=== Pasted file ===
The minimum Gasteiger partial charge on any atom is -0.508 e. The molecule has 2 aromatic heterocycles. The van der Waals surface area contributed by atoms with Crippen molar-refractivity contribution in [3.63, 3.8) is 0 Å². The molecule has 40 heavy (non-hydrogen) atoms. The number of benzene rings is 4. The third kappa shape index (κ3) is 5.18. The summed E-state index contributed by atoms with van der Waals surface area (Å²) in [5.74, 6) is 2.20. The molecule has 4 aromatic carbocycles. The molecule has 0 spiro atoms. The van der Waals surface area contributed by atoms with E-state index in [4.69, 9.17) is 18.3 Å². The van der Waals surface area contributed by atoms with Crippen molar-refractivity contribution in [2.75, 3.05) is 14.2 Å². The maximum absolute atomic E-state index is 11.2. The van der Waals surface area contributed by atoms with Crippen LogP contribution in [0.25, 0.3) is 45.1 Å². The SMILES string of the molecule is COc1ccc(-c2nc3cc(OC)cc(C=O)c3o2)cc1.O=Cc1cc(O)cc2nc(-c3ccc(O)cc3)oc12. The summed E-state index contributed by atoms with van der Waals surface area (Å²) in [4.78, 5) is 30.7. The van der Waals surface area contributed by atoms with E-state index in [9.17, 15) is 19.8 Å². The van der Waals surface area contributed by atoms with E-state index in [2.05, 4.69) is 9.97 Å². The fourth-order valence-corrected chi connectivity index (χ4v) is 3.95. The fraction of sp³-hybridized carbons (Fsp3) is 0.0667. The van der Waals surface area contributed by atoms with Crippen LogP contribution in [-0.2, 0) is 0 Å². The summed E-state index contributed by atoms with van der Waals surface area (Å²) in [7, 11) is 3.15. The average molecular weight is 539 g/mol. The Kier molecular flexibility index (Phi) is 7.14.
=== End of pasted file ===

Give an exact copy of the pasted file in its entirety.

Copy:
The minimum Gasteiger partial charge on any atom is -0.508 e. The molecule has 2 aromatic heterocycles. The van der Waals surface area contributed by atoms with Crippen molar-refractivity contribution in [3.63, 3.8) is 0 Å². The molecule has 40 heavy (non-hydrogen) atoms. The number of benzene rings is 4. The third kappa shape index (κ3) is 5.18. The summed E-state index contributed by atoms with van der Waals surface area (Å²) in [5.74, 6) is 2.20. The molecule has 4 aromatic carbocycles. The molecule has 0 spiro atoms. The van der Waals surface area contributed by atoms with E-state index in [4.69, 9.17) is 18.3 Å². The van der Waals surface area contributed by atoms with Crippen molar-refractivity contribution in [2.75, 3.05) is 14.2 Å². The maximum absolute atomic E-state index is 11.2. The van der Waals surface area contributed by atoms with Crippen LogP contribution in [0.25, 0.3) is 45.1 Å². The SMILES string of the molecule is COc1ccc(-c2nc3cc(OC)cc(C=O)c3o2)cc1.O=Cc1cc(O)cc2nc(-c3ccc(O)cc3)oc12. The summed E-state index contributed by atoms with van der Waals surface area (Å²) in [4.78, 5) is 30.7. The van der Waals surface area contributed by atoms with E-state index in [9.17, 15) is 19.8 Å². The van der Waals surface area contributed by atoms with E-state index in [2.05, 4.69) is 9.97 Å². The fourth-order valence-corrected chi connectivity index (χ4v) is 3.95. The fraction of sp³-hybridized carbons (Fsp3) is 0.0667. The van der Waals surface area contributed by atoms with Crippen LogP contribution in [-0.2, 0) is 0 Å². The summed E-state index contributed by atoms with van der Waals surface area (Å²) in [7, 11) is 3.15. The average molecular weight is 539 g/mol. The Kier molecular flexibility index (Phi) is 7.14.